The Pew Research Center for the People and the Press has a new survey out that’s worth a few minutes. Highlights:
Since the late 1980s, the emergence of 24-hour cable news as a dominant news source and the explosive growth of the internet have led to major changes in the American public’s news habits. But a new nationwide survey finds that the coaxial and digital revolutions and attendant changes in news audience behaviors have had little impact on how much Americans know about national and international affairs. […]
Attention to the news is strongly associated with knowledge levels, but some news audiences know considerably more than others. Overall, 35% of the public was classified as having a high level of knowledge – on average, 18 correct answers out of the 23 total questions. Half or more of the audiences for six media sources scored this high: the comedy news shows and major newspaper websites (54% in the high knowledge group), the NewsHour (53%), National Public Radio (51%) and Rush Limbaugh’s radio show (50%). Regular readers of news magazines were not far behind (48%).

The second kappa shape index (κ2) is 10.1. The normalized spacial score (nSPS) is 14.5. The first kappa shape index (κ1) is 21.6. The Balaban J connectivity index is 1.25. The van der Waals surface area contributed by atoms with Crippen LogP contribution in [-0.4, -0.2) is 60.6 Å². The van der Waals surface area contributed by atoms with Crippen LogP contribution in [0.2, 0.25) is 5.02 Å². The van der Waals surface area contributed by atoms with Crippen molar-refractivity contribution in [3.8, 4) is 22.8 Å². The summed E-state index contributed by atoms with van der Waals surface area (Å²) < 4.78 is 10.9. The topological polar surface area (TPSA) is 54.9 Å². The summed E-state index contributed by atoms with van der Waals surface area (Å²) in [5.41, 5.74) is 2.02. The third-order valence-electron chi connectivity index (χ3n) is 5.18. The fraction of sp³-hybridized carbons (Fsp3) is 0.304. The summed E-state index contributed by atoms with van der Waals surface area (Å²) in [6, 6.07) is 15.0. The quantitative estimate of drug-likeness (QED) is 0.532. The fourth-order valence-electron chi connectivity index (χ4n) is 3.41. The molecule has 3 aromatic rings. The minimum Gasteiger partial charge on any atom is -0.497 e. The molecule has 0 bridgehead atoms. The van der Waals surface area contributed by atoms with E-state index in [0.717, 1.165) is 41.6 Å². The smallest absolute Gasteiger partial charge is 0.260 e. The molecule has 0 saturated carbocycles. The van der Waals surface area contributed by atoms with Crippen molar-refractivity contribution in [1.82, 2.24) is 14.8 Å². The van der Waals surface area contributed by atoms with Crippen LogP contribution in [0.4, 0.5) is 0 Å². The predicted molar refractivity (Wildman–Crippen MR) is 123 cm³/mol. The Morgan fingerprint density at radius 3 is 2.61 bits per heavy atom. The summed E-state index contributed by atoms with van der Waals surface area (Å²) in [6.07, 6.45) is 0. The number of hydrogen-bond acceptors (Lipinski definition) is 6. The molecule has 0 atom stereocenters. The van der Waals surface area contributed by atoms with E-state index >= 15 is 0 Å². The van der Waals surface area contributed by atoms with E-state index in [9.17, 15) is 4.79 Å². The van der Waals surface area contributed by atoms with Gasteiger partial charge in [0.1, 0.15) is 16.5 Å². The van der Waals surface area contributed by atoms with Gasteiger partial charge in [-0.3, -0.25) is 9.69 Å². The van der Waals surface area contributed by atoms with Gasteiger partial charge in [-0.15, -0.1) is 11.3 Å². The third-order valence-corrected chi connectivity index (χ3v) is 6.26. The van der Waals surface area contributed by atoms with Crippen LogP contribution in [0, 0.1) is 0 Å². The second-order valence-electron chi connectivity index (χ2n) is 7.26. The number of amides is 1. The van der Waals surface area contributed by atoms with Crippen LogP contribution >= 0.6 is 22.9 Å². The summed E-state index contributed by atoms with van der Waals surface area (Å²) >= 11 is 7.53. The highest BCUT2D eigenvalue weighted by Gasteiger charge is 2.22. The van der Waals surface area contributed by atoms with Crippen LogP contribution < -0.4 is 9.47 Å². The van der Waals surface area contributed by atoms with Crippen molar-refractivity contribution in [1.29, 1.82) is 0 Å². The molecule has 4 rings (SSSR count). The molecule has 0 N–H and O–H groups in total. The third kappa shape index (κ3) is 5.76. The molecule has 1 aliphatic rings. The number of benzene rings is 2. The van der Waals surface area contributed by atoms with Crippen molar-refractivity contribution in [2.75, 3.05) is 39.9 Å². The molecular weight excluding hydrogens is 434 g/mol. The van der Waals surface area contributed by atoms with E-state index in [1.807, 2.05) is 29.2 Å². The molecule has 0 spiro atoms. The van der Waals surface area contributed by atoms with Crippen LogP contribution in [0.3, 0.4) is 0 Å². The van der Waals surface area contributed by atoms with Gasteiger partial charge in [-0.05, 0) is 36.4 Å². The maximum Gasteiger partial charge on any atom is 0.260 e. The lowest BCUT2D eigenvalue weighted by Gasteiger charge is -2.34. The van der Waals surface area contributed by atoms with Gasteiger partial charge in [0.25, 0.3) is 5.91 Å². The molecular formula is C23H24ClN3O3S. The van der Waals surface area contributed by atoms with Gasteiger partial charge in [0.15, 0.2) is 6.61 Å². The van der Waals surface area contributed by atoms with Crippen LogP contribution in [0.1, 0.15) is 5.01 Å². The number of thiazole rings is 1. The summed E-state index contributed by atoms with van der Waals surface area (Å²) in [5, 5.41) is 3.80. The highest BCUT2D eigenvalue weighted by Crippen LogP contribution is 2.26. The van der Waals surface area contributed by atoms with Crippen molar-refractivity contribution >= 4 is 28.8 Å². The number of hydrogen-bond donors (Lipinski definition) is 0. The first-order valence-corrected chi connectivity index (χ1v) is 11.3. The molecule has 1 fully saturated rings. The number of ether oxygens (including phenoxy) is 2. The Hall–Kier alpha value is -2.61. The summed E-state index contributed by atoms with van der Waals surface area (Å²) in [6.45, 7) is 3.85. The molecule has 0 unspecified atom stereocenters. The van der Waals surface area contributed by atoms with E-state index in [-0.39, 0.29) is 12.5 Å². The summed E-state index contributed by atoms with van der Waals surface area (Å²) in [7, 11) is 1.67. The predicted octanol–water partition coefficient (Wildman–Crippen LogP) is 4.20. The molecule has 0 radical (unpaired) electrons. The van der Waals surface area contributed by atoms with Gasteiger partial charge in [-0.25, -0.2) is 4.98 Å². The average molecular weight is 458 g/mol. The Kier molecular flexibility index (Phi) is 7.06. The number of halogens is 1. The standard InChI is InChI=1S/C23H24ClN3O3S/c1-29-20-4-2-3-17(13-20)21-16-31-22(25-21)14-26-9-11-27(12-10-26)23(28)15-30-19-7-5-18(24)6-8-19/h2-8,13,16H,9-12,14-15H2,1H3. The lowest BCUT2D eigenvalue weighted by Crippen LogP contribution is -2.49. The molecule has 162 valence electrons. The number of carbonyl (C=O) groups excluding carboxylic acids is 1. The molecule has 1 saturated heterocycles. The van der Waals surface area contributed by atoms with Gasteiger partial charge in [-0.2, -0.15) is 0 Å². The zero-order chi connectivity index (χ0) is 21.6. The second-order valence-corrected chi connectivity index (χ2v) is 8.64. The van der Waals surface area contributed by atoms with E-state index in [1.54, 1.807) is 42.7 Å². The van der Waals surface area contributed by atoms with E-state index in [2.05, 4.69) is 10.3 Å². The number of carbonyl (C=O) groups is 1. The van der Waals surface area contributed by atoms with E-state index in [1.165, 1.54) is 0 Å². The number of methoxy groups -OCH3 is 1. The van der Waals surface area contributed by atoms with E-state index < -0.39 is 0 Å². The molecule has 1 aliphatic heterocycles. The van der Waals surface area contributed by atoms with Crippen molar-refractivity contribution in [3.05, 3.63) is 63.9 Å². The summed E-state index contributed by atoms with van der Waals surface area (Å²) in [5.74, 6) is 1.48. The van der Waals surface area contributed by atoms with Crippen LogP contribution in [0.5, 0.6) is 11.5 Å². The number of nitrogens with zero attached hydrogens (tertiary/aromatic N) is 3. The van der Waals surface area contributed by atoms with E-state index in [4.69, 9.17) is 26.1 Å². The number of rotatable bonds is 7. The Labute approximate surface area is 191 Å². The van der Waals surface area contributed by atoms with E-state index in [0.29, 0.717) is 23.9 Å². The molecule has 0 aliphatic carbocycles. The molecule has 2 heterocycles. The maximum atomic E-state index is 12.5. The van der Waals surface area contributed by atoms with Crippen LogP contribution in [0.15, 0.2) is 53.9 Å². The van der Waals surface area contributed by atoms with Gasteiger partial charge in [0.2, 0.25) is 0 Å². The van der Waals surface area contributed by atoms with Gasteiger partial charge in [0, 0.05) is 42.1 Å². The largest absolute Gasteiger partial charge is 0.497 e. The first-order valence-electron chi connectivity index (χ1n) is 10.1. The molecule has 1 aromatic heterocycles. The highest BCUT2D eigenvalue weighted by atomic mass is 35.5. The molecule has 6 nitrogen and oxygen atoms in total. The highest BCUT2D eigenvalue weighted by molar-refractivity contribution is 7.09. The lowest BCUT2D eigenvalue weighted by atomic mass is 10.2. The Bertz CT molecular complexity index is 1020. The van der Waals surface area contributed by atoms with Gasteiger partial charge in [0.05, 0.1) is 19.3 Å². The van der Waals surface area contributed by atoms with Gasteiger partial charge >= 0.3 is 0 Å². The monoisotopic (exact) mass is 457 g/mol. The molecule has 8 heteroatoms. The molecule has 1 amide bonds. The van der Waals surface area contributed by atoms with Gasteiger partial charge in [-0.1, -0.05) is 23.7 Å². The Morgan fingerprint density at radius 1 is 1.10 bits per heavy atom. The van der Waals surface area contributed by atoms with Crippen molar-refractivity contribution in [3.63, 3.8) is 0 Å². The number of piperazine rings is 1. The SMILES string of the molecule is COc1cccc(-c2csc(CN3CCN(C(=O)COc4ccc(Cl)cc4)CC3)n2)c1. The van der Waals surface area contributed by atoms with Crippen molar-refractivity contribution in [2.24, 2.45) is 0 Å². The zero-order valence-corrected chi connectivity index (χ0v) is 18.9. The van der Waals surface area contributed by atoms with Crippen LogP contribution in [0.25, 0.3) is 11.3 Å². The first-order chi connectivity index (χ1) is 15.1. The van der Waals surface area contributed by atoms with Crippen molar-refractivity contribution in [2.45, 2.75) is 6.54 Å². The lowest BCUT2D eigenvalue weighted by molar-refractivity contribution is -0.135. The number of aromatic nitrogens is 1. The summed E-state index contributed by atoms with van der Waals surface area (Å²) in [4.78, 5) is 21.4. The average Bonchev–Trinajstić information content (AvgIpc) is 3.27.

By contrast, the regular audiences for many other sources scored no higher than the sample average. The audiences for morning news (34% high knowledge), local TV news (35%), Fox News Channel (35%), blogs (37%), and the network evening news (38%) were not significantly different from the norm for the whole sample (35%). The audiences for CNN, internet news sites such as Google and Yahoo, local newspapers, and TV news organization websites scored slightly higher (41%-44% high knowledge).
Rush Limbaugh, Jon Stewart, take a bow.